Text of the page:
The Rapidian

City Commission 101: Five ways to be more effective when you go

How to prepare, speak up, and more. If you decide to attend a City Commission meeting, here are five things I wish someone had explained to me.
Citizens can address the City Commission during the public comment periods of each meeting.

Citizens can address the City Commission during the public comment periods of each meeting. /Amy Carpenter

City Commission Meetings

Day: Two Tuesdays a month as indicated here.
Time: 7:00 pm
Where: Usually the 9th floor of City Hall*
300 Monroe Ave. NW
Parking: Free at the Government Ramp (access on Monroe and Ottawa), tickets are validated

*Some meetings, like the one on June 6, are held in various neighborhood locations. Check the website for details.

 

In August of 2016, I was inspired by two very different events on the national scene. The first was the candidacy of Bernie Sanders, who encouraged people to get involved in local politics. The second was the horrific police shooting of Philando Castile, followed by a call to action for concerned citizens to demand police reform from their local governing agencies. So it was that after 16 years of living in the city, I decided to attend my first ever Grand Rapids City Commission meeting.

Since then, I’ve been attending Commission meetings fairly regularly. Some are quick; some are boring; some are confusing. Lately they have been more heated as the city’s inequitable outcomes come to light: comments on the lack of affordable housing, low wages, policing and immigrant justice fill the public comment period.

If you decide to attend a City Commission meeting, here are five things I wish someone had explained to me. Knowing these things can help you be less confused and more effective with your time.

  1. Be prepared. Going into a City Commission meeting without preparation can be confusing.
    1. Many of the items on the Consent Agenda have already been decided in Committee meetings earlier that day. So the Commission will vote on several sections of the agenda in one vote.
    2. Before every meeting, the agenda and an agenda packet are available on the City Commission website. (Scroll down past the pictures of the Commissioners.) The agenda packet can be hundreds of pages, but it is organized in order of the agenda items.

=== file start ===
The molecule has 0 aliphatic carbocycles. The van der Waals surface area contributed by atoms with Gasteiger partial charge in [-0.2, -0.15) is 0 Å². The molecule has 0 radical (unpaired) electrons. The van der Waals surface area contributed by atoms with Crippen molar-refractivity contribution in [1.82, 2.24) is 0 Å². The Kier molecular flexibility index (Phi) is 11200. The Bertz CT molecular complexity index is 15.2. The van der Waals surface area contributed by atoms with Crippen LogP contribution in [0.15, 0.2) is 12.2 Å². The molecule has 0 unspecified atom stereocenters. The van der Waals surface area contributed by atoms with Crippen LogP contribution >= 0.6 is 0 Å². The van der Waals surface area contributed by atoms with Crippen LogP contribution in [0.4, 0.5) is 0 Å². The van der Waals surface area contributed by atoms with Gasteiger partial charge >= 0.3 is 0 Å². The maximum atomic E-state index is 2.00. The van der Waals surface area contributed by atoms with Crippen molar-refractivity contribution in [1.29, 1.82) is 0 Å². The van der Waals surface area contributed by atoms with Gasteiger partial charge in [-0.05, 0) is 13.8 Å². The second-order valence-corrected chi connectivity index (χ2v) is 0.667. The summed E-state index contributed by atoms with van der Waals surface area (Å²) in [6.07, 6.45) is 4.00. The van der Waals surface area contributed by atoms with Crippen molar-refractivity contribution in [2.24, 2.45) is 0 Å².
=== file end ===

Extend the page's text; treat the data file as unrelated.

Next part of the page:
3. You can use your browser’s Find function - Control F or the Search icon - to search for the documents that explain a particular agenda item. For instance, if you want to know more about an agenda item that mentions development planned on Monroe, search “Monroe” in the agenda packet.
  2. Speak out. This is the reason many people attend a City Commission meeting, so it helps to know the rules.
    • There are up to three public comment periods. At the beginning of the meeting, you can speak to anything on the agenda that will be voted on. If there’s a public hearing on an agenda item, you can speak on that specific item. And at the very end, you can speak about any issue that you think the City Commission should address.
    • You will have only three minutes, so write up your statement or make notes for yourself. You are allowed to give the statement or other written materials to the Commission for their review.
    • The most effective public comments address one issue, and they either offer an insight or ask for one action that the Commission should perform.
    • Consider organizing a group to speak. Recently groups have lined up to speak one-by-one about policing, housing, and immigrant justice issues. The Commissioners are much more likely to respond when several people voice their urgency on a matter.
  3. Get used to the regulars. You’ll notice that certain citizens speak at every meeting. Watchdog Miller offers criticism of city spending and the bus routes: he also often offers some history of the area. Ruth Hickady and Martha Cooper often speak on how various policies affect low-income families in the city. LaDonna Norman speaks about housing and gentrification. And ever since five boys were stopped at gunpoint by police, Jacquetta Sims speaks about the need for change in police procedure. You can touch base with them before or after the meetings to hear more about their perspective.
  4. Take notes for Equity PAC or The Rapidian. Equity PAC is a local political action committee, the mission of which is to continually increase the number of equity-minded officials, policies, and practices in West Michigan. Every month the organization issues a report on what area decision-makers are doing regarding key equity issues, so notes regarding these meetings are important. (Contact them here to be involved.) The Rapidian is also always looking for articles about local politics, including opinions by regular citizens.
  5. Think about your vote. This election season, one seat in each ward (First, Second, and Third) will be contested.
    • In the First Ward, Dave Schaffer will be stepping down due to term limits. There will be a primary runoff on August 8 for the seat among Christine Mullan, Catherine Mish, and Kurt Reppart.
    • In the Second Ward, incumbent Joe Jones will run against Tami VandenBerg and Mike Farage in the primaries on August 8.
    • In the Third Ward, incumbent Senita Lenear will be challenged by Kent Boersema in the November election.

Extra Credit: To understand the inner workings even better, attend the City Committee and other meetings - Community Development, Fiscal, Planning Commission, Committee of the Whole, and more. Some of these occur on the day of the Commission meeting. Many decisions are made during these meetings, and some, like the Planning Commission, the Economic Development Corporation, and the Housing Appeals Board, include citizens from various sectors of city life.

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